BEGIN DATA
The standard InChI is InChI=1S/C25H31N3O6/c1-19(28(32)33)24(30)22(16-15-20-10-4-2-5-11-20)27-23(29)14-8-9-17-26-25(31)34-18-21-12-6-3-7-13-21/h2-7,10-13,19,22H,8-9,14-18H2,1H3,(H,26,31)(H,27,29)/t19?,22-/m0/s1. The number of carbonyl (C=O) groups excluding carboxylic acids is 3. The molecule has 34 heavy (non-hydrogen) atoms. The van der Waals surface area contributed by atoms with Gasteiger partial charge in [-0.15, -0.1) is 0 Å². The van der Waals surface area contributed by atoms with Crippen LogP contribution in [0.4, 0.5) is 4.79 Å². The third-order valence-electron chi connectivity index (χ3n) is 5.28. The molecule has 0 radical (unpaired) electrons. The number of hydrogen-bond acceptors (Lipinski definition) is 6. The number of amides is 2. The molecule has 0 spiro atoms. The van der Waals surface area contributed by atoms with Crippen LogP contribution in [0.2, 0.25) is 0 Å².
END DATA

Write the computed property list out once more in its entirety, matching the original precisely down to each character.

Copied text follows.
The standard InChI is InChI=1S/C25H31N3O6/c1-19(28(32)33)24(30)22(16-15-20-10-4-2-5-11-20)27-23(29)14-8-9-17-26-25(31)34-18-21-12-6-3-7-13-21/h2-7,10-13,19,22H,8-9,14-18H2,1H3,(H,26,31)(H,27,29)/t19?,22-/m0/s1. The number of carbonyl (C=O) groups excluding carboxylic acids is 3. The molecule has 34 heavy (non-hydrogen) atoms. The van der Waals surface area contributed by atoms with Gasteiger partial charge in [-0.15, -0.1) is 0 Å². The van der Waals surface area contributed by atoms with Crippen LogP contribution in [0.4, 0.5) is 4.79 Å². The third-order valence-electron chi connectivity index (χ3n) is 5.28. The molecule has 0 radical (unpaired) electrons. The number of hydrogen-bond acceptors (Lipinski definition) is 6. The number of amides is 2. The molecule has 0 spiro atoms. The van der Waals surface area contributed by atoms with Crippen LogP contribution in [0.2, 0.25) is 0 Å².